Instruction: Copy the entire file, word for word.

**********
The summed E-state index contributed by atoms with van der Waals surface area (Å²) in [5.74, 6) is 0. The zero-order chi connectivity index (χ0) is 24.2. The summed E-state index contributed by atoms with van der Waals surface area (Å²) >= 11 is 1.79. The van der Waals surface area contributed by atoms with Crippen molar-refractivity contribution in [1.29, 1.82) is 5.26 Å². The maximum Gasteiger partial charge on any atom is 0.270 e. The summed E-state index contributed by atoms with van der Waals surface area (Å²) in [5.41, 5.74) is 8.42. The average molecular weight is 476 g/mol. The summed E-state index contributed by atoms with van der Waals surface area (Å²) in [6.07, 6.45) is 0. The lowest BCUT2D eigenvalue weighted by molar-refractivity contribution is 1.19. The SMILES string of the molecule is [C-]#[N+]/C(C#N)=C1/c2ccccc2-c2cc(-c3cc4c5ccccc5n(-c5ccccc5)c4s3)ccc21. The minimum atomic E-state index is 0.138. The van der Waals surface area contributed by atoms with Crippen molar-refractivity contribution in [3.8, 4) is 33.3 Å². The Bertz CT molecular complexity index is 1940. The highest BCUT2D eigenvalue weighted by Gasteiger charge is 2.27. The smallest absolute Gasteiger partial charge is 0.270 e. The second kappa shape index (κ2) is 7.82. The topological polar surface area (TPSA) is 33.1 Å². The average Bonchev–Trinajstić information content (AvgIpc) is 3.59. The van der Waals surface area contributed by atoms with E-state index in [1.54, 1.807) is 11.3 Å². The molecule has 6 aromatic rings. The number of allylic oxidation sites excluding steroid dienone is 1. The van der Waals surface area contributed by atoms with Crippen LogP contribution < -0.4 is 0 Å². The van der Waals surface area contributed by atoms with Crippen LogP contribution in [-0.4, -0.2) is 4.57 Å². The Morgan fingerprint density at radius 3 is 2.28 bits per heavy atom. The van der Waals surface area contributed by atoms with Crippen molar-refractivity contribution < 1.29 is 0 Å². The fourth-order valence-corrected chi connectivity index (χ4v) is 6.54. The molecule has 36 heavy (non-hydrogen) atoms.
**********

The summed E-state index contributed by atoms with van der Waals surface area (Å²) in [5.74, 6) is 0. The zero-order chi connectivity index (χ0) is 24.2. The summed E-state index contributed by atoms with van der Waals surface area (Å²) >= 11 is 1.79. The van der Waals surface area contributed by atoms with Crippen molar-refractivity contribution in [1.29, 1.82) is 5.26 Å². The maximum Gasteiger partial charge on any atom is 0.270 e. The summed E-state index contributed by atoms with van der Waals surface area (Å²) in [5.41, 5.74) is 8.42. The average molecular weight is 476 g/mol. The summed E-state index contributed by atoms with van der Waals surface area (Å²) in [6.07, 6.45) is 0. The lowest BCUT2D eigenvalue weighted by molar-refractivity contribution is 1.19. The SMILES string of the molecule is [C-]#[N+]/C(C#N)=C1/c2ccccc2-c2cc(-c3cc4c5ccccc5n(-c5ccccc5)c4s3)ccc21. The minimum atomic E-state index is 0.138. The van der Waals surface area contributed by atoms with Crippen molar-refractivity contribution in [3.8, 4) is 33.3 Å². The Bertz CT molecular complexity index is 1940. The highest BCUT2D eigenvalue weighted by Gasteiger charge is 2.27. The smallest absolute Gasteiger partial charge is 0.270 e. The second kappa shape index (κ2) is 7.82. The topological polar surface area (TPSA) is 33.1 Å². The average Bonchev–Trinajstić information content (AvgIpc) is 3.59. The van der Waals surface area contributed by atoms with E-state index in [1.54, 1.807) is 11.3 Å². The molecule has 6 aromatic rings. The number of allylic oxidation sites excluding steroid dienone is 1. The van der Waals surface area contributed by atoms with Crippen LogP contribution < -0.4 is 0 Å². The van der Waals surface area contributed by atoms with Crippen LogP contribution in [-0.4, -0.2) is 4.57 Å². The Morgan fingerprint density at radius 3 is 2.28 bits per heavy atom. The van der Waals surface area contributed by atoms with Crippen molar-refractivity contribution < 1.29 is 0 Å². The fourth-order valence-corrected chi connectivity index (χ4v) is 6.54. The molecule has 36 heavy (non-hydrogen) atoms.